BOARD OF DIRECTORS
Kyra Rogers, MSW, Chair
Dr. Anthony Rogers, Secretary
Diana H. Pereira, Treasurer
Arnold S. Jaffe, Esq.
Bridget Lewin, M.A.
Julie Meers, OTR/L
“All children need nature. Not just the ones whose parents
appreciate nature. Not only those of a certain economic class or
culture or gender or sexual identity or set of abilities. Every child.”
Was 2016 the year that “nature connection” became a household term?
It’s hard to pinpoint a moment, but nowadays it is broadly understood
that nature makes children smarter, healthier and happier. At WYP,
2016 was a best-ever year in terms of our core values: we increased our
program capacity by 30% while expanding our demographic diversity and
maintaining our sound fiscal and operating strategies.
Mentoring in nature is a simple but profound idea with proven benefits.
After seventeen years offering WYP programs in this diverse community,
we are proud of our track record: safety, striving for equity, preserving
our low mentor-to-youth ratio, staff excellence, and, most fundamentally,
your support. In 2016 we added Bridge to Nature, partnering with Title
1 1 schools in Santa Barbara to make WYP a part of the school day for
300 students, and Woolly Bears, a multi-day early childhood program, in
response to the community’s interest.
Every moment of inspiration, curiosity, discovery and connection emerges
from the foundation of our community of supporters, be they donors,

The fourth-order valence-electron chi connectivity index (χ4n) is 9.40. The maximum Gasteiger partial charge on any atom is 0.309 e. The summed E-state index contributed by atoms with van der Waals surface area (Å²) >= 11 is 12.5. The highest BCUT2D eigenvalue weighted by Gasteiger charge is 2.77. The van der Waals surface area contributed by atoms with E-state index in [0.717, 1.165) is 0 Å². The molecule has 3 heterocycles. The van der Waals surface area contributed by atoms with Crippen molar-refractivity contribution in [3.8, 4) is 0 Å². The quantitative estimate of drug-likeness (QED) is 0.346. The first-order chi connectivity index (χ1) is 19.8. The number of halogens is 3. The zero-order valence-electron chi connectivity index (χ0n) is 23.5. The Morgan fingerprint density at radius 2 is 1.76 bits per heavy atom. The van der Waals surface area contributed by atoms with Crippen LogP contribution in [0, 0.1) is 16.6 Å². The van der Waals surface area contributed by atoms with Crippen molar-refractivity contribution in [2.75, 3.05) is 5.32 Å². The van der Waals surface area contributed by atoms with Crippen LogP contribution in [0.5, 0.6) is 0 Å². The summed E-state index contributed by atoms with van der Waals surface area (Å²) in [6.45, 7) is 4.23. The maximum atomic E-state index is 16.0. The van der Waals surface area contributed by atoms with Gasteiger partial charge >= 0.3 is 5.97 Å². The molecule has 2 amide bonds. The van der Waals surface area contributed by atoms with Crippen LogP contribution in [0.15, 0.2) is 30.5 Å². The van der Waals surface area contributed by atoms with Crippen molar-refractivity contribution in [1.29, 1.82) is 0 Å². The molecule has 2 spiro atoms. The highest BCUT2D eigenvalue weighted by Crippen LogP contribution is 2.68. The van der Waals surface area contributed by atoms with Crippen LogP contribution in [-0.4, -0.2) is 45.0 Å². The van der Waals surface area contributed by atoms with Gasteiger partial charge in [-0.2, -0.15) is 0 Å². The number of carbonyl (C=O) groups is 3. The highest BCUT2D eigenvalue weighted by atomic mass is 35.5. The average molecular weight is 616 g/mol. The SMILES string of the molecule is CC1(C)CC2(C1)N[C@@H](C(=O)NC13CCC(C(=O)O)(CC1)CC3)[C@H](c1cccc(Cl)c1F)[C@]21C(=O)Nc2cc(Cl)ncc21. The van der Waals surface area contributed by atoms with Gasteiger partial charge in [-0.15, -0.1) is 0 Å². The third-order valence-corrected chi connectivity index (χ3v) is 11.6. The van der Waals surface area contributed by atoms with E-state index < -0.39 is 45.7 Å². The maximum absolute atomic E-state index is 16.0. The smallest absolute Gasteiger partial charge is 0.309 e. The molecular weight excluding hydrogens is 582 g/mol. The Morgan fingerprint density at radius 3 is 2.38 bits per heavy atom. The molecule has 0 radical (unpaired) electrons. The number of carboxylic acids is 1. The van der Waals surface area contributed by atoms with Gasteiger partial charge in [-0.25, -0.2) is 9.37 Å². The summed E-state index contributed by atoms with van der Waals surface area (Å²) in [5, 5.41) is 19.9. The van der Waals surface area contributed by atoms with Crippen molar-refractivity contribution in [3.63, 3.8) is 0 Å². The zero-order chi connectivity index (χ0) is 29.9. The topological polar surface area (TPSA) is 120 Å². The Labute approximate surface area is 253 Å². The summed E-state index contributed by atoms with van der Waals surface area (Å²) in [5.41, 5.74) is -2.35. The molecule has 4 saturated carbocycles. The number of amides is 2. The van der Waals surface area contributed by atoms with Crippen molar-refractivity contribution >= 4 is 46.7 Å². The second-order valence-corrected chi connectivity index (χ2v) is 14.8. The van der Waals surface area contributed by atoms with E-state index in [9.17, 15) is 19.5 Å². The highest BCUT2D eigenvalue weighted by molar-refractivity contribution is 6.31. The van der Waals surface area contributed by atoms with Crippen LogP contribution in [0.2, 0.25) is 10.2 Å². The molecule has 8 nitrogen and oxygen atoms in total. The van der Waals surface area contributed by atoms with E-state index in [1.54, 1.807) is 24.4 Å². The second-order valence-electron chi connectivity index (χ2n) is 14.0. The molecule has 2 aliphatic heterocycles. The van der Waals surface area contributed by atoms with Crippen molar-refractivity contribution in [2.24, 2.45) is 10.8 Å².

volunteers, teachers and principals, grant-makers, parents or friends. The
return on your investment in WYP is measured in moments, captured by
stories and pictures, which we share with you here in our annual report.
We hope that these moments carry a message of hope and transformation
through nature connection, and that they convey to you the return on your
investment in WYP.
1 WYP strives for equity, working to include students from diverse backgrounds of ethnicity, ability and
socioeconomic status. Our goal is to mirror the demographics of Santa Barbara and Goleta.
Spending time in nature makes children smarter, healthier and happier.
The mission of Wilderness Youth Project is to foster confidence, health, and a life-long love of learning for
young people and families through active outdoor experiences and mentoring.
Wilderness Youth Project envisions teaching the next generation of children to be peaceful, respectful and
confident stewards of our world.
WYP is at our best (and biggest) by the following